The equity markets have again pushed against all-time highs. These moments tend to elicit two very different responses from investors, euphoria and fear. Some investors view this as a sign to get more money in the market and hope the wave continues moving upwards. Others see this as a sign that we are due for a pullback and start pulling money off the table. Both of these actions are emotional responses. Investing with emotion is a risky endeavor and can lead to costly mistakes.
What are some non-emotional actions you can take when markets are pushing highs and there is uncertainty about their future direction?
- Have an investment strategy and stick to it. Every investor should have an investment strategy. An investment strategy is there to keep you disciplined. It will tell you when to buy, what types of investments you will buy, and the circumstances that are acceptable to sell. Having this investment strategy will allow you to block out the noise in the markets and media and focus on growing your wealth in a disciplined and planned out way.
- Rebalance. Often when markets are performing well, there are a few specific asset classes that have been driving that performance. This excellent performance often leads to these categories becoming overweight compared to their target percentages because they have grown significantly. Keeping your asset allocation in line with its target percentages is key to long-term investing. If your equity categories are overweight, the risk in your overall portfolio has increased since these tend to be the most volatile asset classes.
There are really two way to rebalance. You can sell the category that is overweight and reallocate the proceeds to underweight categories. However, the tax implications of selling must be considered. Rebalancing in tax-advantaged accounts like 401(k)s and IRAs is easy to do, you can sell investments without having to worry about capital gains taxes. That is not the case with taxable accounts like individual, joint, and trust accounts. Selling an investment with a significant gain in these accounts may result in owing a hefty capital gains tax. For these types of accounts, the second rebalancing strategy typically works best– add more money to the account and apply that money to the underweight categories.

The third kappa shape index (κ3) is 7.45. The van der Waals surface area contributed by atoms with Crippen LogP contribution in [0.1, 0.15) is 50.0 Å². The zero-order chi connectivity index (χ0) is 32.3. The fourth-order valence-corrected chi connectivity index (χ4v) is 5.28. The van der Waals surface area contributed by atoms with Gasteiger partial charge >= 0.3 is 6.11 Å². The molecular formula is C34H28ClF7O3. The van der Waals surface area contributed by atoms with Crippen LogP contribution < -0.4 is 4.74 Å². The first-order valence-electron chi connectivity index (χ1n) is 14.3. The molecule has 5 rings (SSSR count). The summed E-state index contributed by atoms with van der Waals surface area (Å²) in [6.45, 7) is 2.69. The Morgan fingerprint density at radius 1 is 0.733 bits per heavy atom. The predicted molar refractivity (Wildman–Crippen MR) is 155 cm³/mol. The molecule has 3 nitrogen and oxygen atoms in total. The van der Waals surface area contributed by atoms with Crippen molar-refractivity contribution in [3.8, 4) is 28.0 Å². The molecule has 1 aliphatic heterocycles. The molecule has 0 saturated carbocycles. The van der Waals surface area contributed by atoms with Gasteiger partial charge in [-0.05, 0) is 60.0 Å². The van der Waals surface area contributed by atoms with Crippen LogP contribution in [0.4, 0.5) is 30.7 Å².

- Stockpile some cash to invest if the market experiences a correction. The markets will experience a correction. Knowing exactly when is impossible without a crystal ball. However, corrections do provide excellent buying opportunities, as some investments may be trading at a discount. By having cash on hand, you can be prepared for when that moment comes.
Determine an amount you feel comfortable sitting in reserves and eventually investing. When a market correction occurs, use this stockpile to invest in categories trading at a discount. Since it is impossible to know when the market has hit its bottom, use a dollar cost averaging strategy to invest incrementally over a set period of time. Buying incrementally as investments go down will allow you to get in at good prices, but removes the risk of going all in at the wrong time.
When markets are pushing highs, everyone wants to know if it can keep going or if it is due for a pullback. No one can really know for sure one way or the other. The best you can do is have a plan in place so you know how you will react regardless of which direction it goes, remain well allocated and diversified across asset classes, and have a little cash available in case a buying opportunity arises.
Jeff Witz, CFP® welcomes readers’ questions. He can be reached at 800-883-8555 or at firstname.lastname@example.org.
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